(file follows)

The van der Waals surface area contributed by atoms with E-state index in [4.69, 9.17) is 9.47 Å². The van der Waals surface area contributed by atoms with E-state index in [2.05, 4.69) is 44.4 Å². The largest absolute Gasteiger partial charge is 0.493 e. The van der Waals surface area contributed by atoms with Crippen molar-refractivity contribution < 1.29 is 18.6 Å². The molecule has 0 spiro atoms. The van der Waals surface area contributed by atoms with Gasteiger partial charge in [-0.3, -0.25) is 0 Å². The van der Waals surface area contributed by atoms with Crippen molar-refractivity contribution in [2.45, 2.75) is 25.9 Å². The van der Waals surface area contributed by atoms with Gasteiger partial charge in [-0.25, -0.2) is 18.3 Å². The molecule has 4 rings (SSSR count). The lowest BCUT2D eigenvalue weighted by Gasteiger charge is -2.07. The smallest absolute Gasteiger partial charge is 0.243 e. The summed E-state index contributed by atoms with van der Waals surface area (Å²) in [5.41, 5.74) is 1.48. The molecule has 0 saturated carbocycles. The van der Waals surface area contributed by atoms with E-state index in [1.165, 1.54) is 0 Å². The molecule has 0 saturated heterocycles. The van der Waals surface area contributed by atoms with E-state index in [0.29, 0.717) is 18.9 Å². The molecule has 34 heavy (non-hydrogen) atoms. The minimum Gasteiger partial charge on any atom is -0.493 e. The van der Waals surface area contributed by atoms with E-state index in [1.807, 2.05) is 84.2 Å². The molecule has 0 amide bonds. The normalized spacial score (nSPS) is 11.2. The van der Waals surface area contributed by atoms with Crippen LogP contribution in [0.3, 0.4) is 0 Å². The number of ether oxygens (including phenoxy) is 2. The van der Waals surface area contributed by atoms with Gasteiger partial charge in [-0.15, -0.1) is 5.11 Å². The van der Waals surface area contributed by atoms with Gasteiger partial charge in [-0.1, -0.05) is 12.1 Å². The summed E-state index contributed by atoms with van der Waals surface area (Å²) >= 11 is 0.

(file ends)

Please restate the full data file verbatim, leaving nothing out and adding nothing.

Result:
The van der Waals surface area contributed by atoms with E-state index in [4.69, 9.17) is 9.47 Å². The van der Waals surface area contributed by atoms with E-state index in [2.05, 4.69) is 44.4 Å². The largest absolute Gasteiger partial charge is 0.493 e. The van der Waals surface area contributed by atoms with Crippen molar-refractivity contribution < 1.29 is 18.6 Å². The molecule has 0 spiro atoms. The van der Waals surface area contributed by atoms with Gasteiger partial charge in [-0.3, -0.25) is 0 Å². The van der Waals surface area contributed by atoms with Crippen molar-refractivity contribution in [2.45, 2.75) is 25.9 Å². The van der Waals surface area contributed by atoms with Gasteiger partial charge in [-0.25, -0.2) is 18.3 Å². The molecule has 4 rings (SSSR count). The lowest BCUT2D eigenvalue weighted by Gasteiger charge is -2.07. The smallest absolute Gasteiger partial charge is 0.243 e. The summed E-state index contributed by atoms with van der Waals surface area (Å²) in [5.41, 5.74) is 1.48. The molecule has 0 saturated carbocycles. The van der Waals surface area contributed by atoms with E-state index in [1.165, 1.54) is 0 Å². The molecule has 0 saturated heterocycles. The van der Waals surface area contributed by atoms with E-state index in [0.29, 0.717) is 18.9 Å². The molecule has 34 heavy (non-hydrogen) atoms. The minimum Gasteiger partial charge on any atom is -0.493 e. The van der Waals surface area contributed by atoms with E-state index in [1.807, 2.05) is 84.2 Å². The molecule has 0 amide bonds. The normalized spacial score (nSPS) is 11.2. The van der Waals surface area contributed by atoms with Crippen LogP contribution in [0.3, 0.4) is 0 Å². The number of ether oxygens (including phenoxy) is 2. The van der Waals surface area contributed by atoms with Gasteiger partial charge in [-0.15, -0.1) is 5.11 Å². The van der Waals surface area contributed by atoms with Gasteiger partial charge in [-0.1, -0.05) is 12.1 Å². The summed E-state index contributed by atoms with van der Waals surface area (Å²) >= 11 is 0.